Tracking technology is an area of technology that has a big impact on the workplace.  Through the use of technology, employers have the ability to track their employees doing many work-related tasks, including driving and computer keystrokes. Tracking Employee Location GPS devices installed in company vehicles or cell phones allow employers to track how and

Understanding Termination

Employment-at-Will In all U.S. states, with the exception of Montana, employment relationships are presumed to be “at-will.” This means that in an employment relationship for no specific duration, an employer may terminate an employee at any time, for any reason (except an illegal one), or for no reason at all. Similarly, an employee is free

Understanding Workers’ Compensation

Introduction Workers’ compensation is an employer-financed, no-fault insurance program that compensates employees who have been disabled because of a work-related injury or accident. Every state has enacted some form of workers’ compensation law to protect employees against loss of income and burdensome medical payments resulting from a work-related injury, illness, or disease. Compliance with these

Wellness Programs

Introduction Employers may sponsor wellness programs as a means to promote better health and higher morale among employees, with the hope that helping employees to embrace a culture of health will lead to higher productivity with lower health-related costs. Wellness plans may be included in health insurance programs, or they may stand alone. These plans

Working with Independent Contractors

It is critical that employers correctly determine whether individuals providing services are employees or independent contractors. Independent contractors are workers who have contractual agreements to complete jobs and who have complete control over their job performance. This article considers some of the advantages to using independent contractors, outlines ways to distinguish between employees and independent

OSHA Hazard Communication Standard | GBE&W

OSHA Hazard Communication Standard Chemicals pose a wide range of health hazards (such as irritation, sensitization, and carcinogenicity) and physical hazards (such as flammability, corrosion, and reactivity) in the workplace. The Occupational Safety and Health Administration’s (OSHA) Hazard Communication Standard (HCS) is based on the idea that employees have both a need and a right

Same-Sex Relationships | GBE&W

Supreme Court Extends Same-Sex Marriage Rights On June 26, 2015, in a 5 – 4 decision, the Supreme Court decided in the case of Obergefell v. Hodges that the Fourteenth Amendment to the U.S. Constitution requires all states to grant same-sex marriages and recognize same-sex marriages lawfully performed in other states as a fundamental right.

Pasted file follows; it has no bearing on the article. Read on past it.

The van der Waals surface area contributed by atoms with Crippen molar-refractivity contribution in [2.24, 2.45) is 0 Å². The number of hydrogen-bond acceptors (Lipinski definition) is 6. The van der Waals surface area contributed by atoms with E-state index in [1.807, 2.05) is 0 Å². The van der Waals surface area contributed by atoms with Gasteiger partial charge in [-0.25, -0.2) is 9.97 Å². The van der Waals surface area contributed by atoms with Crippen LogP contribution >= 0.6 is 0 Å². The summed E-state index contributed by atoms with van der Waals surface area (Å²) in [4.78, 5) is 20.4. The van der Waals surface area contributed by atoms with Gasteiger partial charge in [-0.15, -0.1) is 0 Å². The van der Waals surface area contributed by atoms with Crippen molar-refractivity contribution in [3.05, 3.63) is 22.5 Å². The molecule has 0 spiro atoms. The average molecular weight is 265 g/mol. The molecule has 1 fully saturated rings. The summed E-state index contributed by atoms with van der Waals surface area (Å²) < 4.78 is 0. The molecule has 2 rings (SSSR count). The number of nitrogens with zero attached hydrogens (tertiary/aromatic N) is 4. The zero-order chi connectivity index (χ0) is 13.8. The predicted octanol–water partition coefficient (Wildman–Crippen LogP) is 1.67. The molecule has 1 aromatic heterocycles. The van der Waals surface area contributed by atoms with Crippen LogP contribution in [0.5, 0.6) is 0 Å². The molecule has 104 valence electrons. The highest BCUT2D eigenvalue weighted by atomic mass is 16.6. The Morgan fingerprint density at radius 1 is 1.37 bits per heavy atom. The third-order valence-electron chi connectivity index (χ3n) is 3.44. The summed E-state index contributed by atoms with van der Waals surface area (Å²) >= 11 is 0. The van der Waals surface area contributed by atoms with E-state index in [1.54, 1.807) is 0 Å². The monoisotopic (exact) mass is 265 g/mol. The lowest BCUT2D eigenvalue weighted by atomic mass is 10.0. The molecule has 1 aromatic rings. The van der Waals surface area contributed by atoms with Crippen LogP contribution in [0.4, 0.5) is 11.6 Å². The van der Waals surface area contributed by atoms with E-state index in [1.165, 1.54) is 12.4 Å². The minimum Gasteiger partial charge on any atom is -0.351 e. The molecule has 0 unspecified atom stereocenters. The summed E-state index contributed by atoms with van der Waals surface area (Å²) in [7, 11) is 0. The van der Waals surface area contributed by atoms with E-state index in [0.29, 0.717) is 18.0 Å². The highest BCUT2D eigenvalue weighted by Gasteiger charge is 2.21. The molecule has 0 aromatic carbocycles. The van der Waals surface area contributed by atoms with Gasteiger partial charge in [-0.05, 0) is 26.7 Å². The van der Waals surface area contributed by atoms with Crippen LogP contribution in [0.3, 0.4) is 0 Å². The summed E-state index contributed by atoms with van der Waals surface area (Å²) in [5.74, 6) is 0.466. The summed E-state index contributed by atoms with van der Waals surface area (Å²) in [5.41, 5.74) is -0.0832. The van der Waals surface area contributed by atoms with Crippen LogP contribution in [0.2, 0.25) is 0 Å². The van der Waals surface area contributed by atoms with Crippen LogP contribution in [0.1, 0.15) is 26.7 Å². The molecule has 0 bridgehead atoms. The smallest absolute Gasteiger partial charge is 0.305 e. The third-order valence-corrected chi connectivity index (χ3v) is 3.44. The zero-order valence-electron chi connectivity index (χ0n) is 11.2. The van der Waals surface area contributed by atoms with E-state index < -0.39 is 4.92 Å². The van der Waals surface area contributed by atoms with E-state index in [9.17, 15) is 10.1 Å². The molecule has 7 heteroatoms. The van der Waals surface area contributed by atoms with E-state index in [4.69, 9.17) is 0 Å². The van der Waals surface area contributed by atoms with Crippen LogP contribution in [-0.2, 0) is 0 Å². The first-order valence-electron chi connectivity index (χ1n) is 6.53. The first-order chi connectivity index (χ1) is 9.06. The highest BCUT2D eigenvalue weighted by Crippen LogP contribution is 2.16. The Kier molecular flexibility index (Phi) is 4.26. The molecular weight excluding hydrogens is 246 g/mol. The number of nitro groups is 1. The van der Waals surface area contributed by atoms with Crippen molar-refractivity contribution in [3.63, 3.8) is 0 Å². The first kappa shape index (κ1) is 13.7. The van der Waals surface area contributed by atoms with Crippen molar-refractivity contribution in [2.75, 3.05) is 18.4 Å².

Texas Plant Closings | GBE&W

Texas Plant Closings Texas does not have a state law regarding plant closing. Employers having 100 or more employees (not counting employees who worked less than 6 of the last 12 months and not counting employees who average less than 20 hours a week) are subject to the federal Worker Adjustment and Retraining Notification Act

Texas Victim Leave | GBE&W

Texas Victim Leave Witness Leave Texas’ witness leave law, located at Tex. Lab. Code § 52.051(a), applies to all employers. The law prohibits employers from terminating an employee because of the employee’s compliance with a valid subpoena to appear in a civil, criminal, legislative, or administrative proceeding. Penalties Penalties vary according to the source of

Most Frequently Cited OSHA Violations – 2015 | GBE&W

Most Frequently Cited OSHA Violations – 2015 The following were the top 10 most frequently cited standards in fiscal year 2014 (October 1, 2014 through September 30, 2015): Fall protection, construction (29 CFR 1926.501) Hazard communication standard, general industry (29 CFR 1910.1200) Scaffolding, general requirements, construction (29 CFR 1926.451) Respiratory protection, general industry (29 CFR

Question of the Month: What are the new Fair Labor Standards Act (FLSA) rules for paying highly-compensated employees using incentive pay? | GBE&W

Question of the Month: What are the new Fair Labor Standards Act (FLSA) rules for paying highly-compensated employees using incentive pay? Answer: The FLSA regulations contain a special rule for highly-compensated employees (HCEs) who are paid a total annual compensation of $134,004 or more (as of December 1, 2016). A highly-compensated employee is deemed exempt